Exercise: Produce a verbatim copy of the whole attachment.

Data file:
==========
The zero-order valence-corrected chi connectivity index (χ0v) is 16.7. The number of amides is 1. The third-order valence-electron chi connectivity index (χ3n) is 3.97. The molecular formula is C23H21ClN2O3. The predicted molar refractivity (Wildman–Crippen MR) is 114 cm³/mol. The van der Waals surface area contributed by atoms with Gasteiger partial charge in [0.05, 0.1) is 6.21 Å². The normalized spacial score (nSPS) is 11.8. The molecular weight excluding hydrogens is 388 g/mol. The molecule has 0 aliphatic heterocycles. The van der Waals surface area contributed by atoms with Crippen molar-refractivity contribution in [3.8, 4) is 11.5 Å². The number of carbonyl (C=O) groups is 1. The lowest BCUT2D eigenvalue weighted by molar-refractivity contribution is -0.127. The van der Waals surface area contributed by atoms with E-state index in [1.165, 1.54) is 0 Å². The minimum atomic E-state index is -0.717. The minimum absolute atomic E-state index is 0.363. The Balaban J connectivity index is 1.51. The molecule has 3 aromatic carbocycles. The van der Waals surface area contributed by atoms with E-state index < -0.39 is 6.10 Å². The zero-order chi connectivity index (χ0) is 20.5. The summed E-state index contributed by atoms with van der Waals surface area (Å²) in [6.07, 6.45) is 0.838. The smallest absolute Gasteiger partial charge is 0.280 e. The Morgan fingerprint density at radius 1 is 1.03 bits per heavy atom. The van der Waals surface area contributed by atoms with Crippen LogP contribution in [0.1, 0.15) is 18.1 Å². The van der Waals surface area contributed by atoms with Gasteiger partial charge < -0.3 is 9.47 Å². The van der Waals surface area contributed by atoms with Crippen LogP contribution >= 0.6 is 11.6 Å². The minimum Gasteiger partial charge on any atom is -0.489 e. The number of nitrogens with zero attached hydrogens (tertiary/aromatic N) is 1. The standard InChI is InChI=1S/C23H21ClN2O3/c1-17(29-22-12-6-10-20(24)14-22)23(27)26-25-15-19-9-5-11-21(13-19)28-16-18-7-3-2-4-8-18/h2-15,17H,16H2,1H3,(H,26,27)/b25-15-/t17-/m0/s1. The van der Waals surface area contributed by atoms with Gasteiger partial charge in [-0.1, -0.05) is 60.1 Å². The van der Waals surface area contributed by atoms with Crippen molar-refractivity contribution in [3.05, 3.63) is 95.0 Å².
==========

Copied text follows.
The zero-order valence-corrected chi connectivity index (χ0v) is 16.7. The number of amides is 1. The third-order valence-electron chi connectivity index (χ3n) is 3.97. The molecular formula is C23H21ClN2O3. The predicted molar refractivity (Wildman–Crippen MR) is 114 cm³/mol. The van der Waals surface area contributed by atoms with Gasteiger partial charge in [0.05, 0.1) is 6.21 Å². The normalized spacial score (nSPS) is 11.8. The molecular weight excluding hydrogens is 388 g/mol. The molecule has 0 aliphatic heterocycles. The van der Waals surface area contributed by atoms with Crippen molar-refractivity contribution in [3.8, 4) is 11.5 Å². The number of carbonyl (C=O) groups is 1. The lowest BCUT2D eigenvalue weighted by molar-refractivity contribution is -0.127. The van der Waals surface area contributed by atoms with E-state index in [1.165, 1.54) is 0 Å². The minimum atomic E-state index is -0.717. The minimum absolute atomic E-state index is 0.363. The Balaban J connectivity index is 1.51. The molecule has 3 aromatic carbocycles. The van der Waals surface area contributed by atoms with E-state index < -0.39 is 6.10 Å². The zero-order chi connectivity index (χ0) is 20.5. The summed E-state index contributed by atoms with van der Waals surface area (Å²) in [6.07, 6.45) is 0.838. The smallest absolute Gasteiger partial charge is 0.280 e. The Morgan fingerprint density at radius 1 is 1.03 bits per heavy atom. The van der Waals surface area contributed by atoms with Crippen LogP contribution in [0.1, 0.15) is 18.1 Å². The van der Waals surface area contributed by atoms with Gasteiger partial charge < -0.3 is 9.47 Å². The van der Waals surface area contributed by atoms with Crippen LogP contribution >= 0.6 is 11.6 Å². The minimum Gasteiger partial charge on any atom is -0.489 e. The number of nitrogens with zero attached hydrogens (tertiary/aromatic N) is 1. The standard InChI is InChI=1S/C23H21ClN2O3/c1-17(29-22-12-6-10-20(24)14-22)23(27)26-25-15-19-9-5-11-21(13-19)28-16-18-7-3-2-4-8-18/h2-15,17H,16H2,1H3,(H,26,27)/b25-15-/t17-/m0/s1. The van der Waals surface area contributed by atoms with Gasteiger partial charge in [-0.1, -0.05) is 60.1 Å². The van der Waals surface area contributed by atoms with Crippen molar-refractivity contribution in [3.05, 3.63) is 95.0 Å².